User privacy has become a major issue for millions of people as technology becomes more advance and is able to keep track of a person’s likes, dislikes, friends, family and location at all times. The apps and devices that you use are a treasure trove of information, one companies control and law enforcement agencies want to access.
We expect a certain level of privacy on our devices, but government surveillance puts tech companies in a tough spot when legal concerns are on the line. Companies can fight back, demanding warrants and refusing to provide data, but not all organizations do.
The EFF ranked the companies on five criteria: if they followed best practices for privacy, if they informed users when the government requested data, if they promised not to sell users’ data, if they stood up to gag orders and if they supported reforming the National Security Agency’s Section 702 surveillance program.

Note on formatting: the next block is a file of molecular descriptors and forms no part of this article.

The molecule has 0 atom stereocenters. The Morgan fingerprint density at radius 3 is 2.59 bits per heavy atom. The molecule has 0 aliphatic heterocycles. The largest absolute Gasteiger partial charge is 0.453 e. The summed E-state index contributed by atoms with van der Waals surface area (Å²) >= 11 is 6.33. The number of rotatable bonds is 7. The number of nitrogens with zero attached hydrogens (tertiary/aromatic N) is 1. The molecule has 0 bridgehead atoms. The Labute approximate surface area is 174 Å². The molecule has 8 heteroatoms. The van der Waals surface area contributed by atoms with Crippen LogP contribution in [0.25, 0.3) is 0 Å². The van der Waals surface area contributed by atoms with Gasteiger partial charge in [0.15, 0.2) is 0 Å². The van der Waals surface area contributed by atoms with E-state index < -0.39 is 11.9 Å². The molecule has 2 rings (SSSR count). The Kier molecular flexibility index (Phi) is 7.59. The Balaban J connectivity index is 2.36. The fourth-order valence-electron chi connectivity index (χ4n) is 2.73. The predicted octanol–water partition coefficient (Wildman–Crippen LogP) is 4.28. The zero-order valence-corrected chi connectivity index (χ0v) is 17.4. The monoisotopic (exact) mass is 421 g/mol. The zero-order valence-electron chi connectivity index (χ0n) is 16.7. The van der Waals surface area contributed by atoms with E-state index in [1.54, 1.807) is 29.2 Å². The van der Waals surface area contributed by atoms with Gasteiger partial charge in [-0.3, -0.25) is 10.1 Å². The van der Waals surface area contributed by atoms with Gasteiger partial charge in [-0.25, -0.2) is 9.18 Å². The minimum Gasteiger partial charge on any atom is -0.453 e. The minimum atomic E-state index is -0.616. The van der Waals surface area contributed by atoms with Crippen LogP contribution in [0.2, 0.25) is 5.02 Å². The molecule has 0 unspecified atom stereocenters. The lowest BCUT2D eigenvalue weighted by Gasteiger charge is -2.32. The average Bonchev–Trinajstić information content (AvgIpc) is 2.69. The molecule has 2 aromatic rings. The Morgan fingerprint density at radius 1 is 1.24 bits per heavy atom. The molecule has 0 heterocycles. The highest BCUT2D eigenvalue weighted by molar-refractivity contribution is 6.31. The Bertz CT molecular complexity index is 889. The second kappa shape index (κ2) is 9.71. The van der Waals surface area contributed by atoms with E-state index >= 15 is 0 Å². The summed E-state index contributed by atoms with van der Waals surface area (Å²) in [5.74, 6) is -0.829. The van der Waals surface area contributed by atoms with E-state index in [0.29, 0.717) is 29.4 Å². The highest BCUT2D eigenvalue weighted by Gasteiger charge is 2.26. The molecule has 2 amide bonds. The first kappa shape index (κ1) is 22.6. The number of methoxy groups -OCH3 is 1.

Only nine companies got gold stars for all five criteria: Adobe, Credo, Dropbox, Lyft, Pinterest, Sonic, Uber, Wickr and WordPress. Google, Microsoft and Facebook missed a mark for abiding by gag orders, while Apple lost one over its stance on the NSA’s Section 702.
Amazon, the last of the Big Five tech companies, scored the lowest with only two stars, one for following best practices and another for its stance on Section 702. The retail giant didn’t immediately respond to requests for comment.
Every major phone carrier on the list ranked low, with only one star for T-Mobile, Verizon and ATT for following industry standards for privacy. That was something every company in the report got a star for.
“Both legacy telcos and the giants of Silicon Valley can and must do better. We expect companies to protect, not exploit, the data we have entrusted them with,” said Nate Cardozo, EFF’s senior staff attorney.
You can take a look at the full rankings list here:
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